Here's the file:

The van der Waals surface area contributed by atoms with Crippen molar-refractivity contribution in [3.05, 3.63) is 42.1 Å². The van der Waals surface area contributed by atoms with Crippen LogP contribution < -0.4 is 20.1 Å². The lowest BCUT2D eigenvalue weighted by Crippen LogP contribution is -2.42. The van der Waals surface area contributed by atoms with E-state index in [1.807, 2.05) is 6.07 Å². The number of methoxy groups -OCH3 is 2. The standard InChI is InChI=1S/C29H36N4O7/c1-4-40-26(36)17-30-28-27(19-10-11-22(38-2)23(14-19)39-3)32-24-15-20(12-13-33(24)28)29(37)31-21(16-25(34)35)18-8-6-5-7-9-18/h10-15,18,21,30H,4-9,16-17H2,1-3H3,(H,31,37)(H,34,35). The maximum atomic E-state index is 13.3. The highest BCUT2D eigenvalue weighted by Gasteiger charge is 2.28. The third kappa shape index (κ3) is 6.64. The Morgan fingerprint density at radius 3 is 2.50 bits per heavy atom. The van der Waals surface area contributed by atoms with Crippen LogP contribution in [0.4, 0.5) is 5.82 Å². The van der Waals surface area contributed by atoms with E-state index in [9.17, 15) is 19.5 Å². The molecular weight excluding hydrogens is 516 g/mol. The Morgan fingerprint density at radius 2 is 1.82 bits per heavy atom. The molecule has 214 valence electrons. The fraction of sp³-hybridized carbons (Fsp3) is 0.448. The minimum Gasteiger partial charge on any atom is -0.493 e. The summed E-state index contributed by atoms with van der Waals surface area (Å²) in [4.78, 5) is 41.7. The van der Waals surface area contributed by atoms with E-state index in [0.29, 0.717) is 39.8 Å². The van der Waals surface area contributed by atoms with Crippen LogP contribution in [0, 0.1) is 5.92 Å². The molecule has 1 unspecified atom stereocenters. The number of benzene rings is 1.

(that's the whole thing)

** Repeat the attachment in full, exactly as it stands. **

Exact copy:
The van der Waals surface area contributed by atoms with Crippen molar-refractivity contribution in [3.05, 3.63) is 42.1 Å². The van der Waals surface area contributed by atoms with Crippen LogP contribution < -0.4 is 20.1 Å². The lowest BCUT2D eigenvalue weighted by Crippen LogP contribution is -2.42. The van der Waals surface area contributed by atoms with E-state index in [1.807, 2.05) is 6.07 Å². The number of methoxy groups -OCH3 is 2. The standard InChI is InChI=1S/C29H36N4O7/c1-4-40-26(36)17-30-28-27(19-10-11-22(38-2)23(14-19)39-3)32-24-15-20(12-13-33(24)28)29(37)31-21(16-25(34)35)18-8-6-5-7-9-18/h10-15,18,21,30H,4-9,16-17H2,1-3H3,(H,31,37)(H,34,35). The maximum atomic E-state index is 13.3. The highest BCUT2D eigenvalue weighted by Gasteiger charge is 2.28. The third kappa shape index (κ3) is 6.64. The Morgan fingerprint density at radius 3 is 2.50 bits per heavy atom. The van der Waals surface area contributed by atoms with Crippen LogP contribution in [0.4, 0.5) is 5.82 Å². The van der Waals surface area contributed by atoms with E-state index in [9.17, 15) is 19.5 Å². The molecular weight excluding hydrogens is 516 g/mol. The Morgan fingerprint density at radius 2 is 1.82 bits per heavy atom. The molecule has 214 valence electrons. The fraction of sp³-hybridized carbons (Fsp3) is 0.448. The minimum Gasteiger partial charge on any atom is -0.493 e. The summed E-state index contributed by atoms with van der Waals surface area (Å²) in [4.78, 5) is 41.7. The van der Waals surface area contributed by atoms with E-state index in [0.29, 0.717) is 39.8 Å². The van der Waals surface area contributed by atoms with Crippen LogP contribution in [0, 0.1) is 5.92 Å². The molecule has 1 unspecified atom stereocenters. The number of benzene rings is 1.